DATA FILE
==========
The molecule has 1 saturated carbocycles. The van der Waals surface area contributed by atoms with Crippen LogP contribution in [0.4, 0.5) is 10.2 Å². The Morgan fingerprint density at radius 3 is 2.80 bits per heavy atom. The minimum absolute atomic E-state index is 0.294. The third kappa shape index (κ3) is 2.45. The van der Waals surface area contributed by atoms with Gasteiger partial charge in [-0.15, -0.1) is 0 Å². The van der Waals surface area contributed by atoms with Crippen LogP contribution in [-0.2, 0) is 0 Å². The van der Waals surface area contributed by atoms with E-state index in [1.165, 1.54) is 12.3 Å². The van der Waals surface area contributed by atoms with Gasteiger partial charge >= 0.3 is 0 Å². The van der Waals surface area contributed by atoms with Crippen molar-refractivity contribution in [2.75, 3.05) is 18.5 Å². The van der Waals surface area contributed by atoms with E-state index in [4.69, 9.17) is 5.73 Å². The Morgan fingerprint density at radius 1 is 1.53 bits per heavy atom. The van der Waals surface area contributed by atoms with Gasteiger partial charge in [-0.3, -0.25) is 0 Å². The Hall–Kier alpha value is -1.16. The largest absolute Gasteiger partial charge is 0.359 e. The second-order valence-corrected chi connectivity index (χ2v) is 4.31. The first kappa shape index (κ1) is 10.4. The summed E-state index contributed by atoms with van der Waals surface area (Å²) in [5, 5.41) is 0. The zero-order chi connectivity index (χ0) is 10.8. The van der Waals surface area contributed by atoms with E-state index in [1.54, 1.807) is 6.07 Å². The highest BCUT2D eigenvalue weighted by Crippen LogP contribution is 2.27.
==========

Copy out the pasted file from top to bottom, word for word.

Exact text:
The molecule has 1 saturated carbocycles. The van der Waals surface area contributed by atoms with Crippen LogP contribution in [0.4, 0.5) is 10.2 Å². The Morgan fingerprint density at radius 3 is 2.80 bits per heavy atom. The minimum absolute atomic E-state index is 0.294. The third kappa shape index (κ3) is 2.45. The van der Waals surface area contributed by atoms with Gasteiger partial charge in [-0.15, -0.1) is 0 Å². The van der Waals surface area contributed by atoms with Crippen LogP contribution in [-0.2, 0) is 0 Å². The van der Waals surface area contributed by atoms with E-state index in [1.165, 1.54) is 12.3 Å². The van der Waals surface area contributed by atoms with Gasteiger partial charge >= 0.3 is 0 Å². The van der Waals surface area contributed by atoms with Crippen molar-refractivity contribution in [2.75, 3.05) is 18.5 Å². The van der Waals surface area contributed by atoms with E-state index in [4.69, 9.17) is 5.73 Å². The Morgan fingerprint density at radius 1 is 1.53 bits per heavy atom. The van der Waals surface area contributed by atoms with Gasteiger partial charge in [-0.3, -0.25) is 0 Å². The Hall–Kier alpha value is -1.16. The largest absolute Gasteiger partial charge is 0.359 e. The second-order valence-corrected chi connectivity index (χ2v) is 4.31. The first kappa shape index (κ1) is 10.4. The summed E-state index contributed by atoms with van der Waals surface area (Å²) in [5, 5.41) is 0. The zero-order chi connectivity index (χ0) is 10.8. The van der Waals surface area contributed by atoms with E-state index in [1.54, 1.807) is 6.07 Å². The highest BCUT2D eigenvalue weighted by Crippen LogP contribution is 2.27.